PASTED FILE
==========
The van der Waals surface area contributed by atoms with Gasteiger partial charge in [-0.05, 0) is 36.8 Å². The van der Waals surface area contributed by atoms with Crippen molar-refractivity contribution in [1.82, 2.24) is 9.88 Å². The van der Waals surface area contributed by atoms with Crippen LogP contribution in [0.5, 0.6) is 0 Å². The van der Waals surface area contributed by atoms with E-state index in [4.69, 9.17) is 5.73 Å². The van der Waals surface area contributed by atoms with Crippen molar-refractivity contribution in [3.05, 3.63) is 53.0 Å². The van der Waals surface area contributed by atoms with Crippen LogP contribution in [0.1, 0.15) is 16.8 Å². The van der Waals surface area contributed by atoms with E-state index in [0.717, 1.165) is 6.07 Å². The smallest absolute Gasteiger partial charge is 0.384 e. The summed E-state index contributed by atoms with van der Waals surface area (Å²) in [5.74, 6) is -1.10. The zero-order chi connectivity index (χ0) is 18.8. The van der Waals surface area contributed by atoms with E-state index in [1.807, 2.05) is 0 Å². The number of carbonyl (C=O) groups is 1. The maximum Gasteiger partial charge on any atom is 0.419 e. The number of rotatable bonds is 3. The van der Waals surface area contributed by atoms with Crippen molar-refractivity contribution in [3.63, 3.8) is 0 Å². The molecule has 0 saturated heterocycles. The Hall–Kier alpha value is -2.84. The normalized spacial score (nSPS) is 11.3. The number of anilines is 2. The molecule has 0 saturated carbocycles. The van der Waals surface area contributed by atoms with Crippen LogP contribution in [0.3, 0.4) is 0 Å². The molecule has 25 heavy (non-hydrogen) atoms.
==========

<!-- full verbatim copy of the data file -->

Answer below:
The van der Waals surface area contributed by atoms with Gasteiger partial charge in [-0.05, 0) is 36.8 Å². The van der Waals surface area contributed by atoms with Crippen molar-refractivity contribution in [1.82, 2.24) is 9.88 Å². The van der Waals surface area contributed by atoms with Crippen LogP contribution in [0.5, 0.6) is 0 Å². The van der Waals surface area contributed by atoms with E-state index in [4.69, 9.17) is 5.73 Å². The van der Waals surface area contributed by atoms with Crippen molar-refractivity contribution in [3.05, 3.63) is 53.0 Å². The van der Waals surface area contributed by atoms with Crippen LogP contribution in [0.1, 0.15) is 16.8 Å². The van der Waals surface area contributed by atoms with E-state index in [0.717, 1.165) is 6.07 Å². The smallest absolute Gasteiger partial charge is 0.384 e. The summed E-state index contributed by atoms with van der Waals surface area (Å²) in [5.74, 6) is -1.10. The zero-order chi connectivity index (χ0) is 18.8. The van der Waals surface area contributed by atoms with E-state index in [1.807, 2.05) is 0 Å². The number of carbonyl (C=O) groups is 1. The maximum Gasteiger partial charge on any atom is 0.419 e. The number of rotatable bonds is 3. The van der Waals surface area contributed by atoms with Crippen molar-refractivity contribution in [3.63, 3.8) is 0 Å². The molecule has 0 saturated heterocycles. The Hall–Kier alpha value is -2.84. The normalized spacial score (nSPS) is 11.3. The number of anilines is 2. The molecule has 0 saturated carbocycles. The van der Waals surface area contributed by atoms with Crippen LogP contribution in [0.3, 0.4) is 0 Å². The molecule has 25 heavy (non-hydrogen) atoms.